Apr 27, 2015

Turnbull dobbed in sacked SBS reporter over Anzac tweets

Malcolm Turnbull took umbrage with the Anzac Day tweets of SBS' football reporter. He took the unusual step of reporting the tweets to SBS management. Fair enough, or government overreach?

Myriam Robin — Media Reporter

Myriam Robin

Media Reporter

Communications Minister Malcolm Turnbull has become embroiled in a controversy over free speech, patriotism and the government’s right to police the internet, after he drew SBS management’s attention to a series of provocative tweets about Anzac Day by SBS football reporter Scott McIntyre.

Turnbull says he didn’t ask SBS to sack McIntyre, despite finding his tweets highly offensive. The national broadcaster sacked him anyway, less than 24 hours after the tweets were posted at 5.30pm on Anzac Day.

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23 thoughts on “Turnbull dobbed in sacked SBS reporter over Anzac tweets

  1. tumblingdice

    Apparently, Turnbull has decreed that there can be only one reading of ANZAC mythology which deserves to be expressed in public – the ‘correct’ one which deifies soldiers to an unreasonable, hysterical degree.

    I imagine he can’t quite grasp the irony of his attempt to gag free speech over comments directed at a group of people who are canonized as the stalwart, selfless defenders of ‘our freedom’.

  2. Aethelstan

    Obviously one must follow a politically correct line on Anzac Day … Open debate on the issues is out … as is free speech …

  3. 81dvl

    What part of what Scott said insn’t true? The truth of our people’s lives being spent in other countries wars is very offensive.

  4. Eddie Wilczek

    Scott McIntyre isn’t the only person to feel uncomfortable with the ‘cultification’ (his words) of ANZAC day commemorations. Where were the words that described the bloody waste and reflect on those sacrificed to little more than massive incompetence and imperial ambition. Churchill’s role in the whole Gallipoli fiasco appears to have been neatly air-brushed from history. I wasn’t aware of war crimes perpetrated by our diggers, as he suggests, but find his other tweets a biased but not incorrect view of history.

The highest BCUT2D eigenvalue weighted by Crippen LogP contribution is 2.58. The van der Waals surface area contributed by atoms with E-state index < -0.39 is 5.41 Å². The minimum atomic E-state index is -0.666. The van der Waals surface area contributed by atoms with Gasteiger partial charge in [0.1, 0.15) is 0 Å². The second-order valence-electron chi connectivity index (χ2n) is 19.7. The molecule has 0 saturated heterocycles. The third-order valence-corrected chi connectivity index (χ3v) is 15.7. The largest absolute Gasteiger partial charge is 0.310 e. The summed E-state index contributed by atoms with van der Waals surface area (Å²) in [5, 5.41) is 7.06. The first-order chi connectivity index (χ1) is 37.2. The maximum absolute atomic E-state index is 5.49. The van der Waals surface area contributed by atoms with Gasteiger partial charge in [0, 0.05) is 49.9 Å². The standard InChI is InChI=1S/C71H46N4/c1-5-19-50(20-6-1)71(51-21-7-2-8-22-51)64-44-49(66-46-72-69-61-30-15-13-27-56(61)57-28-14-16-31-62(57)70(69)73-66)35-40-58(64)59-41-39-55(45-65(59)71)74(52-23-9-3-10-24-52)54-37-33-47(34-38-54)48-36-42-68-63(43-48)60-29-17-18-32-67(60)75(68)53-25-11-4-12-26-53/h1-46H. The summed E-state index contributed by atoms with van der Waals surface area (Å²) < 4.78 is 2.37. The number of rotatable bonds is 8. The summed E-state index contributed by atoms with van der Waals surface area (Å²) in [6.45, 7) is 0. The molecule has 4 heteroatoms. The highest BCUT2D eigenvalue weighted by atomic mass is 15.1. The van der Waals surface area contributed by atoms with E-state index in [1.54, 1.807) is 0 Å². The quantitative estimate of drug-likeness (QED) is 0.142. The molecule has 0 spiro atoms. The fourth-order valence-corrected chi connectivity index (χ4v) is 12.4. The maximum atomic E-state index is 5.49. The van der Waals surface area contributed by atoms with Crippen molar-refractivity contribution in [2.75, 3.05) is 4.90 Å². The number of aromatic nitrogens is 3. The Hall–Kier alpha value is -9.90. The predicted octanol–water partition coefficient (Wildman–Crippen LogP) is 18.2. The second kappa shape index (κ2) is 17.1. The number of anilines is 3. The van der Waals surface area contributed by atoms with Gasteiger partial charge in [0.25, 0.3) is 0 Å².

5. Dogs breakfast

    Sort of explains why some people post under pseudonyms.

    Toe the line people.

  6. klewso

    Good old “Malcolm Turnbull – politician” – he hasn’t let me down yet.
    …. Mind you that Malodorous image comes off a pretty low, unctuous, self-serving base.
    [Imagine what would happen if we started holding to public account (let alone sacking) those professionals inciting what they do in other parts of msm – paid for making “offensive” unsubstantiated matters of fact, based purely on personal prejudice, in our hatemedia, cultivating what they do – for a living?]

  7. mikeb

    I’m no war monger but I also find those tweets totally offensive. Could he have been under the influence when he felt the need to tell the world about those extreme views? If he thinks ANZAC day is about celebrating war then he is sadly misinformed. Tweeting under a personal moniker is one thing. Every idiot is entitled to a soapbox. Presumably though he tweeted as an SBS employee in which case he clearly breached the SBS rules of conduct & deserved to be sacked.

  8. j f

    If you’re a football commentator and you’ve managed to disgust Les Murray you should probably think about a new career anyway.

  9. zut alors

    Turnbull & his ilk urge us to celebrate living in a democracy while shortening the leash on our collective collar.

  10. Jill Baird

    Play the ball, not the man Mr Turnbull! Argue against what he wrote (if you can).

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